Trademark Bureau 'MYTKHUN'




The longer you put off
the registration of your trademark -
the more you jeopardize
your business!


In recent years an intellectual property is getting more and more significant throughout the world among all the other kinds of property (like realty, banking and industrial capital, securities, etc.). Matters of protection and using of intellectual property are nowadays playing a major role in commercial, entrepreneurial, manufacturing and foreign economic activities of enterprises and organizations of various forms of ownership. For that reason, anyone who is already involved in such business, or just is going to embark on it, must have a clear view of what the intellectual property is all about, must understand the essence of this notion, see how it is protected and what material damage can be inflicted by the infringement of its rights.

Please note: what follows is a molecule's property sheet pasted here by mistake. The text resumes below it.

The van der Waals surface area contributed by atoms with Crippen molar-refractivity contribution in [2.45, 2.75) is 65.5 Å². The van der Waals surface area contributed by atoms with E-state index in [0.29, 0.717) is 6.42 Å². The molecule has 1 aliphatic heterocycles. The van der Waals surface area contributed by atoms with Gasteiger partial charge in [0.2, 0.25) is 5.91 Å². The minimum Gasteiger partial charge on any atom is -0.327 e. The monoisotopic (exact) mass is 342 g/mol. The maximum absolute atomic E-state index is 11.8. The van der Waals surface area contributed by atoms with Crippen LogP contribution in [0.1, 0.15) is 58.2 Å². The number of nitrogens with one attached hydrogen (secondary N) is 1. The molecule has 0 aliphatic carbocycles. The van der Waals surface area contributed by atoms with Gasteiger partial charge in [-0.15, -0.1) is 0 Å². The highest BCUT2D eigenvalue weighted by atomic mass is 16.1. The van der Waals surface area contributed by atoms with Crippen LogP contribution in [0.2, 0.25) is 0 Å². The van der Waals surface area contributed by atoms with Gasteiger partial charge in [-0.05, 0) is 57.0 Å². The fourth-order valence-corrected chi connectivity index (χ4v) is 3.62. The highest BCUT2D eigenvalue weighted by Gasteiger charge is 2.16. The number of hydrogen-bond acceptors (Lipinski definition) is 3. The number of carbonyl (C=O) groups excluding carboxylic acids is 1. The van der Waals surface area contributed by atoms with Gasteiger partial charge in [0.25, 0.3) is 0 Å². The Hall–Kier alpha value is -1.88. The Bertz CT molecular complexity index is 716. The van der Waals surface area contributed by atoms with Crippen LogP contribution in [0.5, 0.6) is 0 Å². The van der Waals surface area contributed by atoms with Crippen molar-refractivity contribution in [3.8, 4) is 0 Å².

Intellectual property, protected in most countries of the world, is now one of the most powerful stimulants of the progress in all areas of development of the society — technical and scientific, cultural and others. Different kinds of intellectual property are protected in one or another form in many countries for more than one hundred years now, but it was only at the end of the last century when the important international treaties appeared, regulating the issues of protection of major types of intellectual property. Thus, the Paris Convention for the protection of industrial property (inventions, production prototypes, trademarks and others) was adopted in Paris on March 20, 1883 and became a fundamental document in a general system of protection of intellectual property. It should be noted, that at first there were only 11 member-states in the Convention, while today the number of members is 136.